Entry & Exit Requirements
U.S. and Canadian citizens must have a valid passport to enter New Zealand. Passports must be valid for at least three months after the date of entry.
A visa is not required for visits up to 90 days.
If you are not traveling with a U.S. passport, please check with the New Zealand Embassy for the requirements based on your nationality.
The Centers for Disease Control recommends that all travelers be up to date on routine vaccinations such as measles-mumps-rubella (MMR) vaccine, diphtheria-pertussis-tetanus vaccine, varicella (chicken pox) vaccine, and your yearly flu shot before every trip.
There are no vaccinations required for entry into New Zealand.
Some physicians recommend that travelers get hepatitis A and hepatitis B vaccines before visiting New Zealand.
Please consult your physician for additional information and recommendations based on your individual circumstances.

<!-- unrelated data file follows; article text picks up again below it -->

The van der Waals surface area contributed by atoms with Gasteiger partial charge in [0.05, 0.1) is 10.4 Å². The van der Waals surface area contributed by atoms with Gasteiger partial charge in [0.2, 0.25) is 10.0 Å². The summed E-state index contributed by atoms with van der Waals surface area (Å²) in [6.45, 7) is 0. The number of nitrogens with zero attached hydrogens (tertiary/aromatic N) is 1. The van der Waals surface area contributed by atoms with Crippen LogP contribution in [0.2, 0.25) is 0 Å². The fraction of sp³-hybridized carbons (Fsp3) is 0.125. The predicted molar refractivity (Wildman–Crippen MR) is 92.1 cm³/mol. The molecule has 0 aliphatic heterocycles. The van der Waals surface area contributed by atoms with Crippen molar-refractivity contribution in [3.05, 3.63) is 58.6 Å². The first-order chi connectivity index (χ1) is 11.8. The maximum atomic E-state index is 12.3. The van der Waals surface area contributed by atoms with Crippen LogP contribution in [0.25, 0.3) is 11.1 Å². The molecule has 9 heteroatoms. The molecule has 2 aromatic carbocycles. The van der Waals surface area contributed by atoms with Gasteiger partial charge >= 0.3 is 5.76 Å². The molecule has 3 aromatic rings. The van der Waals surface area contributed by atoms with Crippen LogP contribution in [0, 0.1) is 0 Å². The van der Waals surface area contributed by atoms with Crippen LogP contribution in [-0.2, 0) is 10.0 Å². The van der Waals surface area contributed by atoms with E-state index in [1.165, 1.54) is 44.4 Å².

In wetter areas, particularly in Fiordland, sand flies can be pests, but are effectively controlled by use of an insect repellent.
Giardia is a water-borne parasite that causes diarrhea. To avoid contracting it, it is best not to drink water from lakes, ponds or rivers without first boiling, chemically treating or filtering it.
New Zealand's clear, unpolluted atmosphere and relatively low latitudes produce sunlight stronger than much of Europe or North America. The effects of the sun can be damaging to the eyes and skin. Spending time outdoors exposes you to the sun’s harmful ultraviolet (UV) rays, even on cloudy days. To protect yourself from the sun, use a broad spectrum sunscreen of at least SPF 15, protect skin with clothing, wear a wide-brimmed hat and sunglasses, and drink plenty of fluids.